“My life story… it’s pretty deep,” says Jennifer Herrema. “It starts out kinda normal but you know…”
You know? Well, if you’re a certain type of person, you do know — how a 15-year-old Herrema came snarling out of southeast Washington, D.C., how she met the similarly visionary (or possessed?) Neil Hagerty and started Royal Trux, who scored one of the fattest post-”Smells Like Teen Spirit” record deals going and used it to make music in 1995 that the nerds and weirdos of 2012 are still trying to fully process. (Somewhere in here, she was a model for Calvin Klein and a journalist who interviewed Keith Richards, too.) When Royal Trux broke up after their 2000 album Pound for Pound, she took half the secret powers and started her band RTX, which later mutated into Black Bananas, who put out a beast of an LP this year on Drag City.
“Jennifer if my generation’s Janis Joplin.” — Sara Thompson-Pizarro, Fan
It’s clear that Herrema’s telling the truth when she talks about doing “anything you can think of” by age 28. Never has the word “anything” suggested a more potent combination of psychedelics, pharmaceuticals, heavy weapons and heavy metal. “I got crazy early,” she says, just before a quick story about the boyfriend who tried to burn her house down. (After he broke in.) And then there’s the story about her friend and her friend’s mom with no legs, who had one of those up-and-down-the-stairs chairs. Turns out that’s tons of fun when you’re doing bong rips … at 12 years old.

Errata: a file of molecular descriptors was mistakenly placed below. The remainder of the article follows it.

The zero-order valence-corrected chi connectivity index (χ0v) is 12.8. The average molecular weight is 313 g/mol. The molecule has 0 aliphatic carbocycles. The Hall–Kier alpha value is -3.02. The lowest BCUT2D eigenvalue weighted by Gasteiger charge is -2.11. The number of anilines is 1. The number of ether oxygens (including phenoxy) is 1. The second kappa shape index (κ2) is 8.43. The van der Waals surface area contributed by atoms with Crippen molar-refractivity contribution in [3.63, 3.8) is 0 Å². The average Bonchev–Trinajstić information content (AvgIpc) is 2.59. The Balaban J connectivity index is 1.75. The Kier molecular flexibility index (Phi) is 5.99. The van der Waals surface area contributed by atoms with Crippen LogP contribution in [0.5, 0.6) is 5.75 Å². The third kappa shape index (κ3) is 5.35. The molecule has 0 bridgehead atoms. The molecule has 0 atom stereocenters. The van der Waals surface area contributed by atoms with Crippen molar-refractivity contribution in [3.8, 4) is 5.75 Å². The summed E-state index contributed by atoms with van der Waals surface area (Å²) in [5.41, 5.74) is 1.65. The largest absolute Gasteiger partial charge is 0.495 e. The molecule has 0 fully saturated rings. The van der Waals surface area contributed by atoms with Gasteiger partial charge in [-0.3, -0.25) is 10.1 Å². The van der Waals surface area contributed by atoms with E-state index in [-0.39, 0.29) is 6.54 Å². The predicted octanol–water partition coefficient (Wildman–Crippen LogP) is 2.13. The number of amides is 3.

The people who hate her don’t understand what she’s doing yet, she says, same as it was in 1989 when Conflict zine swiped at people calling Royal Trux “untalented junkie retards.” But those who love her bring her skulls from the desert and jewelry with her name burned in and T-shirts with her name spray-painted on it, and some of them have an all-teenage-girl Pitbull cover band somewhere in heartland U.S.A. She feels lucky to have them.
Now settled — as odd as that word feels — in California, she’s got a house just down the street from the beach, a private off-the-beaten track recording studio where she and the Black Bananas (and guests like Kurt Vile and Wino) can shred in peace beyond the reach of law and normalcy, and a side gig designing (by destroying) denim for action-sports colossus Volcom. And when you see those girls lined up outside the Echo with their snakeskin boots and Indian jewelry and wild look in their eyes? That’s the still-spreading influence of Herrema, transforming the vanguard of yet another generation.
“All you can do is stay true to yourself,” she says. “Maybe the more people know my story, the more they’ll start behaving as themselves and not what society thinks they’re supposed to or whatever.”
Check out the full article @ PaperMag